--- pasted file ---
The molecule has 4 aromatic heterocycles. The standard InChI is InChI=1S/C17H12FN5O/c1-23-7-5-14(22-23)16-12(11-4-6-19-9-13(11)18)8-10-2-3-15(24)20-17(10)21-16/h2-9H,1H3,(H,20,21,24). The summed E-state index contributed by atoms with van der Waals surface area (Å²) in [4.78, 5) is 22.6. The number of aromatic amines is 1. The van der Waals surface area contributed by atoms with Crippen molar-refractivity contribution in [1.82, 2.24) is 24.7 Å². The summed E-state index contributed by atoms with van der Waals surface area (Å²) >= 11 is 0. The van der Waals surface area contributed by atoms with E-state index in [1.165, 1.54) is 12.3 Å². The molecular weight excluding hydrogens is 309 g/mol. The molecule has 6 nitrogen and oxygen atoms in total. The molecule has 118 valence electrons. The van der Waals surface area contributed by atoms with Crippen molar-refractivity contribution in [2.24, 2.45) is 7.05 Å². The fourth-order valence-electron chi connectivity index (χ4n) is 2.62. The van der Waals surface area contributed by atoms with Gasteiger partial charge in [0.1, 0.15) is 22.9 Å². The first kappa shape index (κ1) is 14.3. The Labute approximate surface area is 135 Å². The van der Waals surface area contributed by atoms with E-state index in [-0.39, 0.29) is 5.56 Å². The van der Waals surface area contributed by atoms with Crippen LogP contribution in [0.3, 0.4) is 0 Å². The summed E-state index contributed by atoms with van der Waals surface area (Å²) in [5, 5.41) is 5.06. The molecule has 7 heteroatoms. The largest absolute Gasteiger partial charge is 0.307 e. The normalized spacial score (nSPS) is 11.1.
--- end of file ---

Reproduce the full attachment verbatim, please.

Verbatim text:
The molecule has 4 aromatic heterocycles. The standard InChI is InChI=1S/C17H12FN5O/c1-23-7-5-14(22-23)16-12(11-4-6-19-9-13(11)18)8-10-2-3-15(24)20-17(10)21-16/h2-9H,1H3,(H,20,21,24). The summed E-state index contributed by atoms with van der Waals surface area (Å²) in [4.78, 5) is 22.6. The number of aromatic amines is 1. The van der Waals surface area contributed by atoms with Crippen molar-refractivity contribution in [1.82, 2.24) is 24.7 Å². The summed E-state index contributed by atoms with van der Waals surface area (Å²) >= 11 is 0. The van der Waals surface area contributed by atoms with E-state index in [1.165, 1.54) is 12.3 Å². The molecular weight excluding hydrogens is 309 g/mol. The molecule has 6 nitrogen and oxygen atoms in total. The molecule has 118 valence electrons. The van der Waals surface area contributed by atoms with Crippen molar-refractivity contribution in [2.24, 2.45) is 7.05 Å². The fourth-order valence-electron chi connectivity index (χ4n) is 2.62. The van der Waals surface area contributed by atoms with Gasteiger partial charge in [0.1, 0.15) is 22.9 Å². The first kappa shape index (κ1) is 14.3. The Labute approximate surface area is 135 Å². The van der Waals surface area contributed by atoms with E-state index in [-0.39, 0.29) is 5.56 Å². The van der Waals surface area contributed by atoms with Crippen LogP contribution in [0.3, 0.4) is 0 Å². The summed E-state index contributed by atoms with van der Waals surface area (Å²) in [5, 5.41) is 5.06. The molecule has 7 heteroatoms. The largest absolute Gasteiger partial charge is 0.307 e. The normalized spacial score (nSPS) is 11.1.